Some say volatility, rather than debt, is the best way to think about risk as an investor, but Warren Buffett famously said that 'Volatility is far from synonymous with risk.' When we think about how risky a company is, we always like to look at its use of debt, since debt overload can lead to ruin. We can see that Kosmos Energy Ltd. (NYSE:KOS) does use debt in its business. But should shareholders be worried about its use of debt?
What Risk Does Debt Bring?
Debt and other liabilities become risky for a business when it cannot easily fulfill those obligations, either with free cash flow or by raising capital at an attractive price. In the worst case scenario, a company can go bankrupt if it cannot pay its creditors. However, a more usual (but still expensive) situation is where a company must dilute shareholders at a cheap share price simply to get debt under control. Of course, the upside of debt is that it often represents cheap capital, especially when it replaces dilution in a company with the ability to reinvest at high rates of return. When we think about a company's use of debt, we first look at cash and debt together.
What Is Kosmos Energy's Net Debt?
You can click the graphic below for the historical numbers, but it shows that as of March 2019 Kosmos Energy had US$2.20b of debt, an increase on US$1.27b, over one year. On the flip side, it has US$134.4m in cash leading to net debt of about US$2.06b.
A Look At Kosmos Energy's Liabilities
According to the last reported balance sheet, Kosmos Energy had liabilities of US$413.7m due within 12 months, and liabilities of US$3.21b due beyond 12 months. Offsetting this, it had US$134.4m in cash and US$186.2m in receivables that were due within 12 months. So its liabilities total US$3.30b more than the combination of its cash and short-term receivables.
Given this deficit is actually higher than the company's market capitalization of US$2.30b, we think shareholders really should watch Kosmos Energy's debt levels, like a parent watching their child ride a bike for the first time. In the scenario where the company had to clean up its balance sheet quickly, it seems likely shareholders would suffer extensive dilution. When analysing debt levels, the balance sheet is the obvious place to start. But it is future earnings, more than anything, that will determine Kosmos Energy's ability to maintain a healthy balance sheet going forward. So if you want to see what the professionals think, you might find this free report on analyst profit forecasts to be interesting.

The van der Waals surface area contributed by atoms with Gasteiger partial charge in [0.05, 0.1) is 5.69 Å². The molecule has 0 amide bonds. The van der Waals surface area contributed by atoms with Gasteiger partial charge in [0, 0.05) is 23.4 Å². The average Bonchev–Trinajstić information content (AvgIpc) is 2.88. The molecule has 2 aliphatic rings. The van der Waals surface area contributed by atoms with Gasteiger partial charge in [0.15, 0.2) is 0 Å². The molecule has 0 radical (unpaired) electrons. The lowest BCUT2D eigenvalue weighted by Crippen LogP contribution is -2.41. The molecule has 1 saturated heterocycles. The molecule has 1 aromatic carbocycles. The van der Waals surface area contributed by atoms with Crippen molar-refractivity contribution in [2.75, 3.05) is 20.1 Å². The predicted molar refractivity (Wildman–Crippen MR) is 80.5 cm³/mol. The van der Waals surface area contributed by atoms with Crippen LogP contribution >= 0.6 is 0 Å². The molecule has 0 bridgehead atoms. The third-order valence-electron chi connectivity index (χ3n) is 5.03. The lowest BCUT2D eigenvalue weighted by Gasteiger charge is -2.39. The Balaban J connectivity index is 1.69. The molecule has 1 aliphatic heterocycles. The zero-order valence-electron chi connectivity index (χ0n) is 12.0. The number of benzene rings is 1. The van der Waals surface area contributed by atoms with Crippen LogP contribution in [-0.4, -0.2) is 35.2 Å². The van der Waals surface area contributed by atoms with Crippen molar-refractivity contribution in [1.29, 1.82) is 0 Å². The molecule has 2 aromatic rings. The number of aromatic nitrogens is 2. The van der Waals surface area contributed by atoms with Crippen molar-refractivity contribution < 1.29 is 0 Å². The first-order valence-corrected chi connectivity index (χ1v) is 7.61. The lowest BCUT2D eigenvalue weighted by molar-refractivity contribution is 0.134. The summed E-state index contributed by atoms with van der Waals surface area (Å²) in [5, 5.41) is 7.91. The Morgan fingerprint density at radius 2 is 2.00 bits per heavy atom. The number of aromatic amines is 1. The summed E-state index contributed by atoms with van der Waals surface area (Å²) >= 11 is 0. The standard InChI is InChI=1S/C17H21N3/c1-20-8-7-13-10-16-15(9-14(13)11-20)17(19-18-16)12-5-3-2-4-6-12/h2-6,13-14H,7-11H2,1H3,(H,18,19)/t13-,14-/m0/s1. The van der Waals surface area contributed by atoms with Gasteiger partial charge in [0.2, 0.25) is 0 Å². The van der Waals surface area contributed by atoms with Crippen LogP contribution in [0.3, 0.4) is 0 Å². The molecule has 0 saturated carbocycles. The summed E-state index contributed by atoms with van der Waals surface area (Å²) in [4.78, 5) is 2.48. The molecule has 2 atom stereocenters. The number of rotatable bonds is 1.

In the last year Kosmos Energy managed to grow its revenue by 77%, to US$1.1b. Shareholders probably have their fingers crossed that it can grow its way to profits.
While we can certainly savour Kosmos Energy's tasty revenue growth, its negative earnings before interest and tax (EBIT) leaves a bitter aftertaste. To be specific the EBIT loss came in at US$68m. When we look at that alongside the significant liabilities, we're not particularly confident about the company. It would need to improve its operations quickly for us to be interested in it. Not least because it had negative free cash flow of US$966m over the last twelve months. So suffice it to say we consider the stock to be risky. For riskier companies like Kosmos Energy I always like to keep an eye on the long term profit and revenue trends. Fortunately, you can click to see our interactive graph of its profit, revenue, and operating cashflow.
Of course, if you're the type of investor who prefers buying stocks without the burden of debt, then don't hesitate to discover our exclusive list of net cash growth stocks, today.
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